As an employer, it is vital you stay up to date with family-friendly legislation. Otherwise, you might find your business facing costly legal action.
Research by the Equality and Human Rights Commission (EHRC) found that three in four mothers (77%) said they had a negative or possibly discriminatory experience during pregnancy, maternity leave, and/or on return from maternity leave. That could give them grounds to take employers to court.
At First4Lawyers, our business solicitors are here to offer all the help and advice you need on maternity and paternity leave. In fact, we can provide expert support on all aspects of family-friendly law. To find out more, please get in contact.
What are the family-friendly rights that I may need to address in my workplace?
Family-friendly legislation addresses the following:
- Maternity leave
- Paternity leave
- Parental leave
- Flexible working
- Time off for dependents
- Adoption leave
Each of these categories of family-friendly rights has its own criteria and process. For example, the right to request flexible working only applies to those who have worked continuously for you for a period of 26 weeks.
Can I refuse a request to grant family-friendly working arrangements?
Maternity leave, paternity leave, parental leave and adoption leave are statutory rights. With this in mind, you must grant at least the minimum the law allows, as long as they are classified as an employee and not a worker and they give you the proper notice.
In the case of maternity, employees are entitled to up 39 weeks of paid leave and an additional 13 weeks of unpaid leave. New mothers do not have to take the whole 52 weeks of leave. However, they must take two weeks of compulsory leave. This extends to four weeks if they work in a factory.
You may only refuse flexible working arrangements if there is a legitimate business reason for doing so.
What are the possible costs of failing to adhere to family-friendly legislation?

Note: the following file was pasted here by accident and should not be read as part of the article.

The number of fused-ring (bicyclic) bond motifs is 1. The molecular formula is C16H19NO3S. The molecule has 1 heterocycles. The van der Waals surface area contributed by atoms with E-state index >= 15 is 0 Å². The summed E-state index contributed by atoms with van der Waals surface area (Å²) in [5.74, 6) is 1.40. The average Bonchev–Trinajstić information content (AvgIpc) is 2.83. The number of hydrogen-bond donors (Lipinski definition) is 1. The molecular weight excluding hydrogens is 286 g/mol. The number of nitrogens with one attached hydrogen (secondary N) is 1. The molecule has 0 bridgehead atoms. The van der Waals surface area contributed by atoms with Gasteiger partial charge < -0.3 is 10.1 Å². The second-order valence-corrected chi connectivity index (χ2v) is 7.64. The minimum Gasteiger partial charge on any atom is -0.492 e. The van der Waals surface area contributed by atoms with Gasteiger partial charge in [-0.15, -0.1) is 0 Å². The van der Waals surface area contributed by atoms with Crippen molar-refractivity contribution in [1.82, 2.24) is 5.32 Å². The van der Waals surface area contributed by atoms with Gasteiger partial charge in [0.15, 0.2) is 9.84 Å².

Failing to honour family-friendly legislation could increase the threat of costly tribunal claims against you or your business. Yet more than that, by handling any part of the family-friendly working process badly, you run the risk of creating a disgruntled workforce, which could decrease productivity. It could also affect your reputation and that of your business.
As an employer, how do I bear in mind legislation when creating a family-friendly workplace?
The process of making your workplace more family-friendly involves creating a good balance between the needs of your business and those of your employees. This can be difficult to organise and put into practice, but it can certainly be done.Create a family-friendly working environment
The first step is to create a family-friendly culture that offers support to parents in your business. You can do this by making your management and staff aware of their rights with regard to paid and unpaid leave.
Consider offering paid and unpaid leave above and beyond the minimum
By offering paid and unpaid leave beyond the minimum legal requirements, you help to create an environment that may keep your employees happy and even boost productivity.
- Provide flexible working arrangements that suit the specific needs of your employees. For example, this could include shift work, working from home or job sharing.
- Develop internal policies and procedures to grow a family-friendly culture and offer flexible working in your business, it is important to create internal policies that help guide and educate your employees. Having such policies in place could decrease the chances of your employees bringing claims against you.
I want help and advice regarding family-friendly legislation – what should I do?
Family legislation means you must support the needs of your employees with children. This will help protect the future success and reputation of your business.
Here at First4Lawyers, our specialist business solicitors are here to guide you through the process. Do you want to put the relevant policies in place? Or do you need advice because legal action has been brought against you? Whatever your requirements, we offer you all the help and advice you need.
To find out more, or to discuss your needs with our legal experts, please contact us.